MESA, Ariz. — He wore a blue Chicago Cubs hoodie and blue Cubs shorts, his bare knees bouncing up and down nervously below the table where he sat. He rested his elbows on the table, leaning into the microphone, and picked at the calluses on his hands, the residue of a million swings of a wooden baseball bat. There was a couple of days’ worth of stubble on his face.
Anthony Rizzo didn’t look tired, just weary. He wasn’t the one whose eyes had seen the unthinkable, but he was the one whose eyes had looked into the eyes of those who did, and tried, however futilely, to absorb some of their pain. That was its own sort of awesome and sobering responsibility, and it had Rizzo, the Cubs’ strapping first baseman, searching again for the right words.
“The blink of an eye,” he said quietly, “everyone’s upside-down.”
Rizzo was back at the Cubs’ spring training headquarters on Monday morning, five days after departing it suddenly to hurry home — home being Parkland, Fla., the site of last week’s deadly shooting at Marjory Stoneman Douglas High, his alma mater. The 17 victims included some he knew and some he only knew of. Among the dead were his agent’s niece and the football coach his brother played four years under.
“I didn’t know most of the kids personally,” he said. “But they’ll be in my thoughts and prayers every day. I go to sleep at night, [and] things start spinning through my head. I can’t even imagine what it’s like for people who were directly affected.”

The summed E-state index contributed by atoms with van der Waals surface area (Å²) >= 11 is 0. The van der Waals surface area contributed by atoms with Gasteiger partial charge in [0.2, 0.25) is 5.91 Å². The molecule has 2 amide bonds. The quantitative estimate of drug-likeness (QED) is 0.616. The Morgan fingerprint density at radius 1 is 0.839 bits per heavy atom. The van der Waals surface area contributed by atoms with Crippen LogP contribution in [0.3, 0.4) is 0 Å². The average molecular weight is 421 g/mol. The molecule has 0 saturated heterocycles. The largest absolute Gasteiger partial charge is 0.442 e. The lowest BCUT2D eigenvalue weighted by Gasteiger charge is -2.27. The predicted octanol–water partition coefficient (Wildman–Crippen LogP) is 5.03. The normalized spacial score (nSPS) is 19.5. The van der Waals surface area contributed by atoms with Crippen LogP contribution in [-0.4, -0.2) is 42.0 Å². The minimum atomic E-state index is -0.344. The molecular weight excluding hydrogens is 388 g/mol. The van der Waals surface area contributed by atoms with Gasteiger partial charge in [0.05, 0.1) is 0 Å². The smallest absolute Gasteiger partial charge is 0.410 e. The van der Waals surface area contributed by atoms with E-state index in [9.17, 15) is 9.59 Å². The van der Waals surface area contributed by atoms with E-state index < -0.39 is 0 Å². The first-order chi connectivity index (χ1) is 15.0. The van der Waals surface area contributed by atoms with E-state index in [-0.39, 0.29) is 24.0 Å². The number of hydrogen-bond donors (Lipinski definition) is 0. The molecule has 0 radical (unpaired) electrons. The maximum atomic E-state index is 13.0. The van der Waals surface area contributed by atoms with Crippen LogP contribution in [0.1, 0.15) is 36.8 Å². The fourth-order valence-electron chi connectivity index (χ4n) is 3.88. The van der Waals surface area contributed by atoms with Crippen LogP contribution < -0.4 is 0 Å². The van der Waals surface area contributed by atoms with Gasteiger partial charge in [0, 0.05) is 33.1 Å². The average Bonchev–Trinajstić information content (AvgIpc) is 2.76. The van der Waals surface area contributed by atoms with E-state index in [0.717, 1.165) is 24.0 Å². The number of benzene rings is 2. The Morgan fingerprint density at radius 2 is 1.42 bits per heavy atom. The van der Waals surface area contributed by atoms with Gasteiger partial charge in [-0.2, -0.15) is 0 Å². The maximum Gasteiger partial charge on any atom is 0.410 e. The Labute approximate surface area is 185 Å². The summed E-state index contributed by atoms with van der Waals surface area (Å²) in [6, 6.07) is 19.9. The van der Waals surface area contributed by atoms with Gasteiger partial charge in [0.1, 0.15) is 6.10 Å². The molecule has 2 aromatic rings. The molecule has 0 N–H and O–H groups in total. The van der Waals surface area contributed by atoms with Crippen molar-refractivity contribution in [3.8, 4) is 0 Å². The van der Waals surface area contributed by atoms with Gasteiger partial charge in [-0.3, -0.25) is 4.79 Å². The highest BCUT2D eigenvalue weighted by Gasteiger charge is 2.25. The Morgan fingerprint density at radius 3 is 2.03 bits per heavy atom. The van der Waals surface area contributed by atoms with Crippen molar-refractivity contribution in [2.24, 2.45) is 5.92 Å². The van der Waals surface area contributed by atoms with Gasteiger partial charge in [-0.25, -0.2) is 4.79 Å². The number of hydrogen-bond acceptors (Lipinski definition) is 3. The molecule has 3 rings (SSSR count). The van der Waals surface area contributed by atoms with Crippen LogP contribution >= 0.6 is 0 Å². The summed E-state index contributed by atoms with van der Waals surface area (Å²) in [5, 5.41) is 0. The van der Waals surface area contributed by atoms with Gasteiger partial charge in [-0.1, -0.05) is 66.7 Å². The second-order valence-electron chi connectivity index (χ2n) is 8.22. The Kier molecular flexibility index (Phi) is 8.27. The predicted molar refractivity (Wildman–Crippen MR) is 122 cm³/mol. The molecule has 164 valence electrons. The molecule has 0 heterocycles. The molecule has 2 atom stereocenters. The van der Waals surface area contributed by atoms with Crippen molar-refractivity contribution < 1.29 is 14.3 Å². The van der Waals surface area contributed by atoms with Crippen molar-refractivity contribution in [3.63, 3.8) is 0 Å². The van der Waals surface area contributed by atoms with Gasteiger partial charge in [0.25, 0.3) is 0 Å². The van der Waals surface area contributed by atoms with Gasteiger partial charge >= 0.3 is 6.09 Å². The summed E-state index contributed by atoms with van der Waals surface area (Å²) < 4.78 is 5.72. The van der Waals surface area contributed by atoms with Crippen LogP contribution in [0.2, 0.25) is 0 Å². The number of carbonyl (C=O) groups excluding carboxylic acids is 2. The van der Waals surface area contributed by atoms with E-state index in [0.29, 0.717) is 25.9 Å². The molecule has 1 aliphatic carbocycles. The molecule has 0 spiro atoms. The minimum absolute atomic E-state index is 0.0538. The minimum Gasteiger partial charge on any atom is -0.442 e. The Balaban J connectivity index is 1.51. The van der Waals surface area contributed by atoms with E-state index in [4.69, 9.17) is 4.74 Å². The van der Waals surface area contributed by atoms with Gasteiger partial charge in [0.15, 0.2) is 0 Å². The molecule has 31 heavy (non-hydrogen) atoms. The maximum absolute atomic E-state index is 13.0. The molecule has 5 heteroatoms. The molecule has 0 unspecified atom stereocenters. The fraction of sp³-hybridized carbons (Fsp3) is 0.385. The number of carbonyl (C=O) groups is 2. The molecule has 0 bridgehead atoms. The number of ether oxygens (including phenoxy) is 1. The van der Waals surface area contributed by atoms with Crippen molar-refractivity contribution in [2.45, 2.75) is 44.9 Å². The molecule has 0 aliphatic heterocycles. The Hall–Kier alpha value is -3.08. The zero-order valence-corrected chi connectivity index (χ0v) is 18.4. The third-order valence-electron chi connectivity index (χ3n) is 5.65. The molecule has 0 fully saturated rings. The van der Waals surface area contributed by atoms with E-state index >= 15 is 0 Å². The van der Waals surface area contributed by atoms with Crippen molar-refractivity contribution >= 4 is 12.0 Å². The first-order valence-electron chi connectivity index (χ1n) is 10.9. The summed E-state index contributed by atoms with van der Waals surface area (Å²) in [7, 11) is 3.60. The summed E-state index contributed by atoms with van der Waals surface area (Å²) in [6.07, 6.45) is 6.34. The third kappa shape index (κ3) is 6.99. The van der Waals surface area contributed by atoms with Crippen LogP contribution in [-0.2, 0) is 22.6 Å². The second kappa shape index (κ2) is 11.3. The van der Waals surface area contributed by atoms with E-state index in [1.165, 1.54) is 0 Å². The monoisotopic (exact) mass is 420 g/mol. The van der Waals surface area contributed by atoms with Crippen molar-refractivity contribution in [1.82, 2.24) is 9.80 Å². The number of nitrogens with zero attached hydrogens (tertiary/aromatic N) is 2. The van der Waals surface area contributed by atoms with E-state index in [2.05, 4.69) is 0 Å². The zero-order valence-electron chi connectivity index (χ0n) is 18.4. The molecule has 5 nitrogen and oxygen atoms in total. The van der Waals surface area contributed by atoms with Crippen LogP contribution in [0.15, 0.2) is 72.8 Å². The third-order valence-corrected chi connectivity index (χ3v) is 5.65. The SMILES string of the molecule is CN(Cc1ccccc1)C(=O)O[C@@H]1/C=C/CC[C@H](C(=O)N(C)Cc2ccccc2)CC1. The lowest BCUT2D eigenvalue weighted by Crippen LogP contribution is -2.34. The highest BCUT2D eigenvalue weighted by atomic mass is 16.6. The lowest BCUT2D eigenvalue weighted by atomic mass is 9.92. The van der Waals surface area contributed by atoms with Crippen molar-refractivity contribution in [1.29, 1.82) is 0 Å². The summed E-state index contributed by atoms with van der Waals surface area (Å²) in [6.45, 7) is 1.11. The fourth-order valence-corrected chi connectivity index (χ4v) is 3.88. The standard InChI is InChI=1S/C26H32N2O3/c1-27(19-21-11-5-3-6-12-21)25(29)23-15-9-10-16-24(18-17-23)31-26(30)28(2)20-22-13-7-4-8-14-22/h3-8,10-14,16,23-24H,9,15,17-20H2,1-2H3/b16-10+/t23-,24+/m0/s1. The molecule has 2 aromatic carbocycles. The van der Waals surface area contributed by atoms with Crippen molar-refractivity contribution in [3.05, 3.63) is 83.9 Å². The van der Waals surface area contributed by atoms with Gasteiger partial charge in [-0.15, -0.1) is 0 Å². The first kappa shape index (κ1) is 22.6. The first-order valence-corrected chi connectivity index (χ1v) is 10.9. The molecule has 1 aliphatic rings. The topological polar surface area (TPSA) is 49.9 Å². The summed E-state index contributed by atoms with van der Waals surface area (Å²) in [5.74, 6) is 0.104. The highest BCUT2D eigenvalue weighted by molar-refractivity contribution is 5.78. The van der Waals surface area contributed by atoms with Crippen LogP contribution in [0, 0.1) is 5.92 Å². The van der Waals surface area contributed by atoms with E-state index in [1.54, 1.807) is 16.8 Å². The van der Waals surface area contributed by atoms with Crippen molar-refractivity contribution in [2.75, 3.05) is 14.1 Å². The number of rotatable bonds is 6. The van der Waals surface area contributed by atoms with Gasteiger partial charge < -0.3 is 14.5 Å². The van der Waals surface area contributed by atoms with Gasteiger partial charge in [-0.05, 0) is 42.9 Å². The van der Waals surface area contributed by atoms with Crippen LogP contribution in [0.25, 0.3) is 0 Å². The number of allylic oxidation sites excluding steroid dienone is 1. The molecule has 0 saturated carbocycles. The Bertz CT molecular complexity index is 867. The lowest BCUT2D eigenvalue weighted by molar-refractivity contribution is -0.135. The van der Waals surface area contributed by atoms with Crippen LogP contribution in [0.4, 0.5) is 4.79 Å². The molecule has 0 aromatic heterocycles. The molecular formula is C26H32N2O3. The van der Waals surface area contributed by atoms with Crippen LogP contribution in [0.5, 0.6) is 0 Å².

Rizzo chose his words carefully Monday, never once using the words “gun control” or even “guns” — except to clarify to a questioner determined to go down that road that he hadn’t spoken them at all, a clarification he made with firm conviction.
“To be clear, I did not say the word ‘gun’ once in my [public statements]. Anyone out there who wrote [that] I called for gun control I think is very irresponsible,” he said. “I don’t know. I don’t know what needs to be done. I don’t know enough about it. I know there’s a lot of shootings. I know they’re done with a specific make [of semiautomatic rifle]. But I don’t know what needs to be done. … It’s hard enough to hit a baseball. It’s [impossible] to be a baseball player and a politician at the same time.”
The furthest Rizzo would go was to say he hopes the politicians are thinking what the rest of us are: “You just hope that somewhere up the line of command, people are thinking the same things that a lot of innocent kids are thinking: ‘Why? Why? Why? Why am I scared to go to school? Why am I scared to say goodbye to my son or daughter?’ God forbid someone was in an argument with someone they loved that day. This is a bad time right now in the country with what’s going on with all these shootings.”
The word Rizzo kept coming back to was “change.” There needs to be some, he said. He couldn’t say what that change should be, but he knew what it looked like — it looked like the faces of the Douglas High students he spoke to, the ones so clearly determined to make it happen. If this shooting is going to be different from the ones before, all of them greeted with the weary resignation that nothing will ever change, it will be because of those students.
“I think it’s great for the kids to go out and show that they have a voice,” Rizzo said. “They just went through the scariest time of their life, that no one should ever have to go through. For them to be outspoken about it [shows] they’re not just going to sit back and be another statistic. They really want to make a change.
“Hopefully,” he paused and caught himself. “I can’t even sit up here with confidence and say this is going to be the last mass shooting, because it probably won’t be. But hopefully this is one of the steps in the right direction.”